Truth and its Consequences – by Peter Worthington
By PETER WORTHINGTON, Toronto Sun
Sunday, February 13, 2011
When Ontario’s McGuinty government and the leadership of the OPP sided with First Nations protesters against local residents in Caledonia in 2006, it outraged many people.
In her seminal book about the issue, Helpless, Christie Blatchford avoided the native rights issue and concentrated on the abandonment of rule of law which, curiously (or maybe not so curiously), offended many rank and file OPP officers who were ordered not to provoke Indians, but to hammer down locals who protested against the protesters.
Two of the victims of the temporary policy — Gary McHale and Mark Vandermaas, once arrested for raising the Canadian flag! — cite Martin Luther King’s famous letter from Birmingham jail in 1963, where he was under arrest for parading without a permit.
In his landmark letter, Dr. King recalled that it was not an issue between legality and illegality, but right and wrong.
He noted that everything Hitler did in Nazi Germany was “legal”, and everything Hungarian freedom fighters did in 1956 was “illegal”.
“One who breaks an unjust law must do so openly, lovingly, and with a willingness to accept the penalty,” Dr. King wrote.
One who does this “is in reality expressing the highest respect for the law.”
King’s words reverberate with McHale and Vandermaas: “Condemning peaceful action because it might precipitate violence is like condemning a robbed person because his possession of money precipitated the evil act of robbery.”
Skip forward to Denmark today. When historian Lars Hedegaard was charged with making disparaging remarks about Muslims and Sharia law, Jesper Langballe, a Danish MP was similarly charged for supporting Hedegaard’s right to free speech.
Both were charged under Article 266b of a Danish law which, extraordinarily for a democratic country, does not allow “truth” as a defence.
Article 266b says “whoever publicly … issues a … communication by which a group of persons is threatened, insulted or denigrated … is liable to a fine or incarceration for up to two years.”
In other words, the truth of whatever might be said is irrelevant.
MP Langballe pleaded guilty, because he realized the Danish law doesn’t recognize “truth” as a defence.
He pointed out that Hedegaard’s rhetorical overstatement that “Muslims rape their own children” was immediately refuted by him, pointing out he didn’t mean it literally, any more that the statement “Americans make good movies” applies to every movie made by an American.
Langballe further clarified: “Of course Lars Hedegaard should not have said there are Muslim fathers who rape their daughters, when the truth appears to be that they make do with killing their daughters (so-called honour killings) and leave it to their uncles to rape them.”
He said: “In Denmark there is an average of approximately one honour killing a year. In Turkey there is an average of one a day, according to Turkish authorities’ statistics.”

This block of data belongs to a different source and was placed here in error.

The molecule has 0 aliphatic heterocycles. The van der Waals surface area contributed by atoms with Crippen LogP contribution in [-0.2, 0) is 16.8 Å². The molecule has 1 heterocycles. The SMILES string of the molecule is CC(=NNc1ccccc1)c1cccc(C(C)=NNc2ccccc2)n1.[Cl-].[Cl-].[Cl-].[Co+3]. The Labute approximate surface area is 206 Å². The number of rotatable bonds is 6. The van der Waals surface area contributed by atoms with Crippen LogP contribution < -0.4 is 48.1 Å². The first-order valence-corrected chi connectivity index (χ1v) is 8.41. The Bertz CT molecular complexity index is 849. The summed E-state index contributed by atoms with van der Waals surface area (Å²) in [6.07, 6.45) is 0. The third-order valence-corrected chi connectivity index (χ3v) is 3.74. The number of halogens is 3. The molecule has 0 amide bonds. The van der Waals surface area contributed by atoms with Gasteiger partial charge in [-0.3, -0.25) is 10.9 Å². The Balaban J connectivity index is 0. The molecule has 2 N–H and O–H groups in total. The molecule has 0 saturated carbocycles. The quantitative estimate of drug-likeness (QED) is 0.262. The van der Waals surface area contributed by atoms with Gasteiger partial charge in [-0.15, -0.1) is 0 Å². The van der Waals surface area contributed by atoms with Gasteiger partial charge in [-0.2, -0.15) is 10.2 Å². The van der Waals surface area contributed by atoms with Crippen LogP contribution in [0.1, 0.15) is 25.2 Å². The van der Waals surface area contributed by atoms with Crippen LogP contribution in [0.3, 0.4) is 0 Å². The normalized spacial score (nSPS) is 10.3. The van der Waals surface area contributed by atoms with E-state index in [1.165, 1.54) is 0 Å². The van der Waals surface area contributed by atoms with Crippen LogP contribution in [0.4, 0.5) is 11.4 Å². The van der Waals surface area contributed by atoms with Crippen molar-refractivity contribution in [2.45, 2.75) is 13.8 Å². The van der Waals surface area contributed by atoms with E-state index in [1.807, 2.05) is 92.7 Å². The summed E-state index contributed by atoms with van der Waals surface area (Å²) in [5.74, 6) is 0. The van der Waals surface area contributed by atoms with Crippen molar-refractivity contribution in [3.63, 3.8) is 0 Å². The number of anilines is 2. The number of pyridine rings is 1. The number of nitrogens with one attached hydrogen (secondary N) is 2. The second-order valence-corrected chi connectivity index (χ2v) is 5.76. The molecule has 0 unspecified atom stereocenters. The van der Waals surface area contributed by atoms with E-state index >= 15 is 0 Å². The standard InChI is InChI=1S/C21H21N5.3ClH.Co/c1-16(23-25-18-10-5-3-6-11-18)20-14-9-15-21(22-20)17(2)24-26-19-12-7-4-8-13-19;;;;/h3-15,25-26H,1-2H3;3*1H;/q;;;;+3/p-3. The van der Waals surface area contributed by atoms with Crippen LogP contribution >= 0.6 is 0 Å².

Hedegaard also points to statistics that indicate that under Sharia law, 20,000 women a year are victims of “so-called honour killings,” and 50,000 Muslim girls in Germany are threatened with genital mutilation.
“Hundreds of thousands of little girls in Muslim majority societies have been sold into marriage with much older men and who must therefore live a life of constant rape, while Islamic scholars preach that this is in complete accordance with religious orthodoxy.”
Langballe was fined the equivalent of $1,000 or 10 days in jail.
He still faces libel charges, where “truth” is a valid defence.
To Langballe, “the ‘culture of offence’ that has taken root and which is so magnificently supported by Article 266b is that in certain circles it has almost become a hobby to feel offended — by caricatures in a newspaper, by criticism of religion, etc.”
Significantly, no Muslim officially complained about either Hedegaard or Langballe — it is a pure Danish assault on individual free speech by Article 266b of their criminal code, that rejects “truth” in order to get a conviction.
Ironically, Hedegaard — a journalist, historian and president of Denmark’s Free Speech Society — was acquitted in late January.
But the offensive law 266b remains in place, although efforts are underway to abolish it.
Meanwhile in Austria, Elisabeth Sabaditsch-Wolff faces three years in prison if convicted on Tuesday, of denigrating religious teachings — specifically Muslim teachings with quotes from the Koran — and inciting hatred against a religious group.
Among other things, Ms. Wolff felt Sharia law was not compatible with a free and secular society, and referred to Paris, Brussels, Rotterdam where there are “no-go zones where Sharia is effectively the law … (where) immigrant youths (mostly Muslim) torch cars, throw stones at police, etc.”
She denies she sought to incite hatred and violence, but “we need to be informed, make people aware, to inform our politicians and write letters to the newspapers.”
She felt Europe was “in a new phase of a very old war.” When Islam was poised to overrun Europe in the 17th century, when the Islamic siege of Vienna was broken on Sept. 11, 1683, it effectively ended Islam’s thrust into Europe — until today.
Anyway, the political correctness sweeping Europe, and the fearfulness of offending that contravenes free speech, has echoes in North America — witness Caledonia, where local residents were the enemy for wanting the law upheld against protesters.